Tuesday, October 13, 2009

A disturbing poem

As I clean up old emails, I come across certain correspondences that I think are worthy of publication. This is one . . . about a poem written in 1931 by e.e. cummings called "i sing of Olaf glad and big." The entire correspondence took place between October 26th and 30th, 2004.

Sonlight had assigned cummings' poem as part of its American literature program--at the time, notionally in 8th grade though the program was designed and advertised for use by any student in high school.

The problem that elicited the correspondence: cummings included the "f" word and the "s" word, parents were not warned of their appearance, . . . and, perhaps more than anything else, readers had too little understanding of what the poem is really all about--what is a conscientious objector (and what is the history of that particular designation); what is a trig westpointer (graduate of the Army's West Point Academy); what is a "silver bird" (a colonel); what are "noncoms . . . [and] kindred intellects"; and so forth:
i sing of Olaf glad and big


i sing of Olaf glad and big
whose warmest heart recoiled at war:
a conscientious object-or

his wellbelov'd colonel (trig
westpointer most succinctly bred)
took erring Olaf soon in hand;
but--though an host of overjoyed
noncoms (first knocking on the head
him) do through icy waters roll
that helplessness which others stroke
with brushes recently employed
anent this muddy toiletbowl,
while kindred intellects evoke
allegiance per blunt instruments--
Olaf (being to all intents
a corpse and wanting any rag
upon what God unto him gave)
responds, without getting annoyed
"I will not kiss your f***ing flag"

straightway the silver bird looked grave
(departing hurriedly to shave)

but--though all kinds of officers
(a yearning nation's blueeyed pride)
their passive prey did kick and curse
until for wear their clarion
voices and boots were much the worse,
and egged the firstclassprivates on
his rectum wickedly to tease
by means of skilfully applied
bayonets roasted hot with heat--
Olaf(upon what were once knees)
does almost ceaselessly repeat
"there is some sh*t I will not eat"

our president, being of which
assertions duly notified
threw the yellowsonofabitch
into a dungeon, where he died

Christ (of His mercy infinite)
i pray to see;and Olaf, too

preponderatingly because
unless statistics lie he was
more brave than me:more blond than you.
Talk about a powerful poem!

I had not read it till I read the following letter and realized I had better find out what the customer was talking about:
Dear Sonlight,

I have been a "sonlighter" for going on 6 years. I adore the Sonlight curriculum and have never looked back! However, I was stunned today when my daughter informed me that the f word and s word were in this poem. I perused the instructor's guide for some sort of warning but found none! Did I miss it somewhere? Usually you are great about forewarning us and we can decide, but this time, it came out of the blue! Maybe next year's instructors guide can have a little warning next to that assignment and have the parent preread. I do not have time to read every word that she is going to read. I have read all of the readers but not the poetry.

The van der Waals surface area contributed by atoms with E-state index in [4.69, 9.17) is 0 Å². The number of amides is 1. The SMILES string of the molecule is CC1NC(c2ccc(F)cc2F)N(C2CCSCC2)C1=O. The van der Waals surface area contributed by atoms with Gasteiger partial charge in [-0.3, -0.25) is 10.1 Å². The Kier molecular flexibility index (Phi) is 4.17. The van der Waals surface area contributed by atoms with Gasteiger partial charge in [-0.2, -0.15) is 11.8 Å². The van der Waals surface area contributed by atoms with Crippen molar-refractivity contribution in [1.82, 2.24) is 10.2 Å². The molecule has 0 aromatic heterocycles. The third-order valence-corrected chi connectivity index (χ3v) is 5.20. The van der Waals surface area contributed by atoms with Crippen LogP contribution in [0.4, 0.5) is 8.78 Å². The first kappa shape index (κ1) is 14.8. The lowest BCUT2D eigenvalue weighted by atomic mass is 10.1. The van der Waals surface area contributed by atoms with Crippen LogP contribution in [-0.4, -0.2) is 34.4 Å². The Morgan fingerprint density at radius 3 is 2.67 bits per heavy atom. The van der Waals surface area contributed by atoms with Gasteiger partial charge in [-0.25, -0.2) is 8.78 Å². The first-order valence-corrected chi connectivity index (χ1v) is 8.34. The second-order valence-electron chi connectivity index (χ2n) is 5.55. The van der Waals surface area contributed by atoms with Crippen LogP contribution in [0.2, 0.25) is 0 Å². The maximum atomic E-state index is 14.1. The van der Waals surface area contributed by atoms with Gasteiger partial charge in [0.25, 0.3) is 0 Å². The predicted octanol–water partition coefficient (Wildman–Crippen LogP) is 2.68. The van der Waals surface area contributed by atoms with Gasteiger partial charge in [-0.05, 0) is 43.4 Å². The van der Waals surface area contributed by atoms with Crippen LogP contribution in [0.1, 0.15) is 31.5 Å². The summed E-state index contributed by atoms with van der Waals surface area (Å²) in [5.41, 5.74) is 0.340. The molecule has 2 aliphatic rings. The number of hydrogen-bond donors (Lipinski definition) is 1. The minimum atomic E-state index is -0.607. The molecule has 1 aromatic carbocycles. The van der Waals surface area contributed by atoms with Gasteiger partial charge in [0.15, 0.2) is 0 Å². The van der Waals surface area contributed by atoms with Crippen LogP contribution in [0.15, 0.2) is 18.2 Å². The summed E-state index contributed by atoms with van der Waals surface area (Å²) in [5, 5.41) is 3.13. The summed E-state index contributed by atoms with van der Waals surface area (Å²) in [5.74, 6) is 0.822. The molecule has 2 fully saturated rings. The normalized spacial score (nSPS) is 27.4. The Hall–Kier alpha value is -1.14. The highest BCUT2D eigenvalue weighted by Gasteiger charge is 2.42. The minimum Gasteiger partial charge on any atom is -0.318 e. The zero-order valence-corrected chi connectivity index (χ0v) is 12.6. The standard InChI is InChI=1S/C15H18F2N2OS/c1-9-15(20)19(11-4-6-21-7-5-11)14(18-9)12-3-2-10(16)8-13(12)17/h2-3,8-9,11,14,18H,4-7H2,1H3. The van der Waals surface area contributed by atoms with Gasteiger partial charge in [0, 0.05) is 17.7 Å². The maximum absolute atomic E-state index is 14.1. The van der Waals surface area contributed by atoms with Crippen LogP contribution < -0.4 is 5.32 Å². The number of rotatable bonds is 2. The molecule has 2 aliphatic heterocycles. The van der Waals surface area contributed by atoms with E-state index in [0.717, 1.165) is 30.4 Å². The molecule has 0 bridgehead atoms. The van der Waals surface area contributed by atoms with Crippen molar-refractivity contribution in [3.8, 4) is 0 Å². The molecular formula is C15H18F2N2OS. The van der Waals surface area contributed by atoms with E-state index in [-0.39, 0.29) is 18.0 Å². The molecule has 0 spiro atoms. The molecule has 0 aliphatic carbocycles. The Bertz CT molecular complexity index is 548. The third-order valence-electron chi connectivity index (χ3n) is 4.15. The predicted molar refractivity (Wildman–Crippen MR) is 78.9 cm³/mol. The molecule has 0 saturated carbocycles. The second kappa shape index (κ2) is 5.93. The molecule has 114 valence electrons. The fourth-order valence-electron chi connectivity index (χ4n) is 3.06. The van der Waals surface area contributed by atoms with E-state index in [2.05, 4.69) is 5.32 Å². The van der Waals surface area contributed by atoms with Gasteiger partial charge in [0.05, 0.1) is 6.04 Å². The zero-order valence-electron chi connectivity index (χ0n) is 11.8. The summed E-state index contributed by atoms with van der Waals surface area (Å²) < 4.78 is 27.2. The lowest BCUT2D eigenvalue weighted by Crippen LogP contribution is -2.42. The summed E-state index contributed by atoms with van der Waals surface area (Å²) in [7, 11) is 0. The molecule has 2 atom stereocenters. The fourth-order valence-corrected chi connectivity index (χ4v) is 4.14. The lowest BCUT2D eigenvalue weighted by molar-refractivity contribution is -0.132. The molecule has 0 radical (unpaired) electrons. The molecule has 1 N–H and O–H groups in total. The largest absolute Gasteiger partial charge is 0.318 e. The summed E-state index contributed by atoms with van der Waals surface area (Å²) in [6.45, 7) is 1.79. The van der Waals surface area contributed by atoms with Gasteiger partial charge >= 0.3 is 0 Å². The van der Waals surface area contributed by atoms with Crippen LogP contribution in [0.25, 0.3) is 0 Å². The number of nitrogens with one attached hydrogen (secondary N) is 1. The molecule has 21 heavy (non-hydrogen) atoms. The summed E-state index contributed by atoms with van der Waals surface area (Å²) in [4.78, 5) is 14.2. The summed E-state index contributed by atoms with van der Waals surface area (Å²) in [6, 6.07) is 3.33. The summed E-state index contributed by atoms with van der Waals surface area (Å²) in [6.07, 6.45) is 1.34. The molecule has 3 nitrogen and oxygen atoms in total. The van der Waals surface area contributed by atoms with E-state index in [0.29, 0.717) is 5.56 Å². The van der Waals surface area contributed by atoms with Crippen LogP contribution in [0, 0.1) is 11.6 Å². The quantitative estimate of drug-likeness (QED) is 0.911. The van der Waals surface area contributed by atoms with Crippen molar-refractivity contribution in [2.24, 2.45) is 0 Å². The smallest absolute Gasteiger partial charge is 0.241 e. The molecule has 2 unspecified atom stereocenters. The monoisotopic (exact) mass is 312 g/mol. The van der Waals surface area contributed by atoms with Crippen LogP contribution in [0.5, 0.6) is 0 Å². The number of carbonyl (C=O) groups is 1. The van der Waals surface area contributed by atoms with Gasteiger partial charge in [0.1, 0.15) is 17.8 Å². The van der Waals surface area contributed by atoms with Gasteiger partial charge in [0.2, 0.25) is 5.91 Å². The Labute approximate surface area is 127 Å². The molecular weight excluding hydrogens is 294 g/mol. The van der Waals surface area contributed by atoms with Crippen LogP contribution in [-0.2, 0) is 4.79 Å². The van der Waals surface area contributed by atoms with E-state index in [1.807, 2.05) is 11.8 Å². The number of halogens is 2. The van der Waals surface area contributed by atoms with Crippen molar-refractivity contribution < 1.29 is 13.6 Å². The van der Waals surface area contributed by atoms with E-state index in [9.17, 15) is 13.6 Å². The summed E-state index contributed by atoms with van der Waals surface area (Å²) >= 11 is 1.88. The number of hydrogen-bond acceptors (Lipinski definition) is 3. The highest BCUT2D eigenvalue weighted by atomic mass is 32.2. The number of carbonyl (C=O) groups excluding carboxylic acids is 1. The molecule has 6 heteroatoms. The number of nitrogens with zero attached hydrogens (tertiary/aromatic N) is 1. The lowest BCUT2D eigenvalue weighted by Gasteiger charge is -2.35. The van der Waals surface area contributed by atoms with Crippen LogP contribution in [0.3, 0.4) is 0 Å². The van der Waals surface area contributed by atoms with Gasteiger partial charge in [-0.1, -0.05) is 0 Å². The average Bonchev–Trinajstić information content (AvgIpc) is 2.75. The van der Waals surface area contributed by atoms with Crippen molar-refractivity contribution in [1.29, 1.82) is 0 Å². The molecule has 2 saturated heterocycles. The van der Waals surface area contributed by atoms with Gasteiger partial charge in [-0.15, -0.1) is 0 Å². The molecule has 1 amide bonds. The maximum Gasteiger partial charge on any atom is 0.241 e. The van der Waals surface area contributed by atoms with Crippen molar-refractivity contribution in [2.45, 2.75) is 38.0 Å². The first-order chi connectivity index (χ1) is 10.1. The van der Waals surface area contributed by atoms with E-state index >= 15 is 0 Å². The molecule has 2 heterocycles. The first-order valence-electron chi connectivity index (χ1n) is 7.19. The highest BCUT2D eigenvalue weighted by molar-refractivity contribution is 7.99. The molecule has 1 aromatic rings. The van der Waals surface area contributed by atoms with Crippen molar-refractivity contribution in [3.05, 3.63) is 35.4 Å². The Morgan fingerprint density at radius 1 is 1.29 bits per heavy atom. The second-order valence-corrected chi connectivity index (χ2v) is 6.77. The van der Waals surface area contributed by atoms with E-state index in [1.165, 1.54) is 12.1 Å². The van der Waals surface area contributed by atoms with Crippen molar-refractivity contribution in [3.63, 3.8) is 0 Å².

Debbie K
Once I read the poem, I felt acute embarrassment and shame . . . not because the two obscenities happen to appear. But because I realized I/we had truly failed the parent and the student.

I replied:
Dear Debbie:

Thank you for writing about your concern.

There are reasons--probably not "good enough"--why you and your daughter had the experience you had with the "i sing of Olaf glad and strong" poem. Indeed, my "Word" in today's edition of [the Sonlight bi-weekly newsletter] A BEAM OF SONLIGHT will address some of that. [In that "Word," I confessed that, in the midst of our ongoing transitional attempt to create a real business that could stand on its own without input from Sarita and me, neither Sarita nor I had read either the poem or the book in which it appeared. We had entrusted the creation of that particular literature course to an employee whom we thought had enough understanding of our purpose, goals, customers, sensitivities, and so forth. --Obviously, we were wrong.]

More importantly, however: please be assured that we have taken your concern and feedback to heart. Indeed, I have acted upon your concern in several different ways. Among them:
  • I have asked our editorial review committee to consider again whether this poem should be included in next year's schedule. If it is included, I have requested that they seriously consider including a "forewarning" in our study guide. The "forewarning" should reference not only the LANGUAGE, but the shocking CONTENT of the poem.
  • Further, I have requested that, if it is included, the forewarning be
    included in the notes for the DAY BEFORE--so that, supposing a person is using our IG, s/he won't accidentally read the poem AND THEN read the "forewarning" AFTERWARD.
  • Finally, I have been working on some notes about the MEANING of this particular poem that I hope to include in future years' IGs. If the poem is included in future years' schedules, I hope the additional notes will help students work through the issues involved, not merely with the language you noted, but the content of the entire poem. I believe "i sing of Olaf" is a shocking and disturbing work
    for far more than cummings' choice of language!
Again, I want to thank you for writing.


John Holzmann
Debbie wrote:
Hi John,
I couldn't really address the shocking content, as I really did not get what was going on. I could tell that it was unpleasant . . . but maybe I am too naïve? I don't know. So, I am really hoping that all Hannah (my student) got out of it was not the shocking content, but the shocking language! I'm not sure that I *want* to understand the shocking content. I felt violated when reading it, it disturbed me, I didn't want to delve too deeply into exactly what he was talking about.